Tomorrow we celebrate Tom's birthday and honor the 13th anniversary of Andrea's death. I have a hard time believing that she has been physically gone for 13 years. It is always a bittersweet day, and one that can bring expressions of condolence, which are so very appreciated...except when they're not.
After two days, I was finally able to access an intense, almost forgotten memory of when a Priest at Andrea's memorial service had, just as innocently, offered a prayer regarding the "loss of our child." My reaction had been visceral...I wanted to slap that regally clad man-of-God hard across the face. It was all I could do to wait for my turn to speak. When that moment finally arrived, before reading my prepared words, I looked across the room directly at the Priest and emphatically corrected his language. I was able to muster a thanks for his prayer, but made sure to point out how wrong he was. I proclaimed, "I have not lost my child. If I had, I would not be able to stand before you as I am now. Andrea is with me at this moment as she will be forever."
This was not the only time after Andrea's death that an attempt at compassion had an unintended effect on me. I remember how difficult it was to hear certain common phrases of condolence (e.g.: "She's in a better place;" "Her soul is at peace;" "God doesn't give us more than we can bear;" "The best are taken first" etc.) I believe these statements are repeated innocently and with the intent to be gentle, soothing and/or understanding yet somehow they can have the exact opposite effect, although for very different reasons (as illustrated by the two interpretations of the "you've lost your child" phrase).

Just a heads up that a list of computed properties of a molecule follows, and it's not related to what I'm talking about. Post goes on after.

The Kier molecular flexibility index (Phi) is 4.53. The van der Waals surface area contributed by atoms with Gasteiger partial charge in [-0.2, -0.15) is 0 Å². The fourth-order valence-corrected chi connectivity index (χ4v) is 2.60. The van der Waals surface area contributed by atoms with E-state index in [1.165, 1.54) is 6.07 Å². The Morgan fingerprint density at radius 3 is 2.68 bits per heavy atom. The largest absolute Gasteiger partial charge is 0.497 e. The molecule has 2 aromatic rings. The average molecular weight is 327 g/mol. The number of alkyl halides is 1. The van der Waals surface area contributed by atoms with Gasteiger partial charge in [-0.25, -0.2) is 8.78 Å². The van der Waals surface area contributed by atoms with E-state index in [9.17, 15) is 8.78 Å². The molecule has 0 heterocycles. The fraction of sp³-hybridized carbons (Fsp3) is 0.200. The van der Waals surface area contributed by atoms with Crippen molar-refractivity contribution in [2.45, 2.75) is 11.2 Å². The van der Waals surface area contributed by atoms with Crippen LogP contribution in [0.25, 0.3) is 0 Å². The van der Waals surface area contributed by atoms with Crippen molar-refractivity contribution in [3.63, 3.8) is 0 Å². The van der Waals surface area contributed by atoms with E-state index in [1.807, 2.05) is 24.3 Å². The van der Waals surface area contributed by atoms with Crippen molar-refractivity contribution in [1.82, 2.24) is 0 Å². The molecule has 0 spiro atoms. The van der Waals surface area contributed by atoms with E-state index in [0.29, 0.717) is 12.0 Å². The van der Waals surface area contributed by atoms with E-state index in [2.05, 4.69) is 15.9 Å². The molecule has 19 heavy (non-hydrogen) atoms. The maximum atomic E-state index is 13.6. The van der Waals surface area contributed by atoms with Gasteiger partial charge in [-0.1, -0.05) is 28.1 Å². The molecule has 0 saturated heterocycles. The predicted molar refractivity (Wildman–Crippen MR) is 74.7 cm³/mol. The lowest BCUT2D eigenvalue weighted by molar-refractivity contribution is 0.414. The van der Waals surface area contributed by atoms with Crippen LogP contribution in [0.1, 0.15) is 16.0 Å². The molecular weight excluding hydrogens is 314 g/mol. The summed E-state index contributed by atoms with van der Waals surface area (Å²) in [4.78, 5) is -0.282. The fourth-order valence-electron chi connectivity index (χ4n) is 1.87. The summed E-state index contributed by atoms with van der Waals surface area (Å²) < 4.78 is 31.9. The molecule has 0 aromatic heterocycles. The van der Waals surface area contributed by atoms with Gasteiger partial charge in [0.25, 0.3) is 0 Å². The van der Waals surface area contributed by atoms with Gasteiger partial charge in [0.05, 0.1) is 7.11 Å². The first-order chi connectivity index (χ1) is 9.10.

I have another friend whose daughter died and she rarely uses any form of the word "dead"...instead she says her daughter "passed." If someone referred to her daughter as "dead" or that her daughter had "died" my friend would experience the same "kicked in the stomach" feeling I had when told by the Priest that we'd "lost" Andrea.
It is so hard to know what to say to someone who has suffered the death of a loved one, especially when the loved one is their child. What to do? Please be patient with the reactions you may receive from the bereaved. And if possible, ask us to guide you in how best to respond...each of us has different needs and there is rarely a "one size fits all" in the world of grief. In a previous post I explained that:
When confronted with another person's loss there are no words that can heal or fix the situation. Listening with compassion and empathy is, although much more difficult than it sounds, often the best response. If compassionate silence feels too cruel or too difficult, then a simple, "I am so sorry for your loss*." will suffice. No other words are necessary.
As for tomorrow, I invite you to join me in lighting a candle (battery operated if you must leave the room for any reason :) in memory of Andrea...trust me, she'll see it. Because in my world she is not lost ...
Sending blessings until next time,
*For me, the word "loss" (as used in this sentence) has never been offensive and in all honesty, the "lost your child" phrase no longer triggers a heated response--today I pay more attention to the intent than the actual words. Being human assures that we will err ... and that's just the way it is.